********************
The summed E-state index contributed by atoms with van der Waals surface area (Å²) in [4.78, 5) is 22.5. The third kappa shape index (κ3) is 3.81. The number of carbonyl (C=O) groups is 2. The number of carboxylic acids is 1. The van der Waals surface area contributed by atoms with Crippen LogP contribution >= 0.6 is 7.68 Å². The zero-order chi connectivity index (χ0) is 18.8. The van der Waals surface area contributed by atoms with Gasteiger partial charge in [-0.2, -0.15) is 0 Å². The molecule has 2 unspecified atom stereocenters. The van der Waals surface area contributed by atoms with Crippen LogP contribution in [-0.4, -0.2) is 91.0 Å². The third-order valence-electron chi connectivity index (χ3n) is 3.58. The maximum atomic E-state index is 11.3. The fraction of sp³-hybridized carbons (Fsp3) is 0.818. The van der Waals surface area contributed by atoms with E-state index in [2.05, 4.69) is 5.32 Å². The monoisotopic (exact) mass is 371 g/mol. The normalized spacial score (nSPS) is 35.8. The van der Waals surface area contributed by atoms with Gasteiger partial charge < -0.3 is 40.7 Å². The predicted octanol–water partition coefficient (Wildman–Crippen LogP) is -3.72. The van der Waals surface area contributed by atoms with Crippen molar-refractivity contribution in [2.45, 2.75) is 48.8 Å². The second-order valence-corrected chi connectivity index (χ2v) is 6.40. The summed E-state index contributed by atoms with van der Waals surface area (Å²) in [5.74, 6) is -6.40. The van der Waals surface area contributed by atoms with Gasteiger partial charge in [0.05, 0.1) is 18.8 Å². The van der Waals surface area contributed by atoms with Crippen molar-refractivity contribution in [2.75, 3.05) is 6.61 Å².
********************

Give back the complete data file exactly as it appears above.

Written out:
The summed E-state index contributed by atoms with van der Waals surface area (Å²) in [4.78, 5) is 22.5. The third kappa shape index (κ3) is 3.81. The number of carbonyl (C=O) groups is 2. The number of carboxylic acids is 1. The van der Waals surface area contributed by atoms with Crippen LogP contribution >= 0.6 is 7.68 Å². The zero-order chi connectivity index (χ0) is 18.8. The van der Waals surface area contributed by atoms with Gasteiger partial charge in [-0.2, -0.15) is 0 Å². The molecule has 2 unspecified atom stereocenters. The van der Waals surface area contributed by atoms with Crippen LogP contribution in [-0.4, -0.2) is 91.0 Å². The third-order valence-electron chi connectivity index (χ3n) is 3.58. The maximum atomic E-state index is 11.3. The fraction of sp³-hybridized carbons (Fsp3) is 0.818. The van der Waals surface area contributed by atoms with E-state index in [2.05, 4.69) is 5.32 Å². The monoisotopic (exact) mass is 371 g/mol. The normalized spacial score (nSPS) is 35.8. The van der Waals surface area contributed by atoms with Gasteiger partial charge < -0.3 is 40.7 Å². The predicted octanol–water partition coefficient (Wildman–Crippen LogP) is -3.72. The van der Waals surface area contributed by atoms with Crippen molar-refractivity contribution in [2.45, 2.75) is 48.8 Å². The second-order valence-corrected chi connectivity index (χ2v) is 6.40. The summed E-state index contributed by atoms with van der Waals surface area (Å²) in [5.74, 6) is -6.40. The van der Waals surface area contributed by atoms with Gasteiger partial charge in [0.05, 0.1) is 18.8 Å². The van der Waals surface area contributed by atoms with Crippen molar-refractivity contribution in [2.75, 3.05) is 6.61 Å².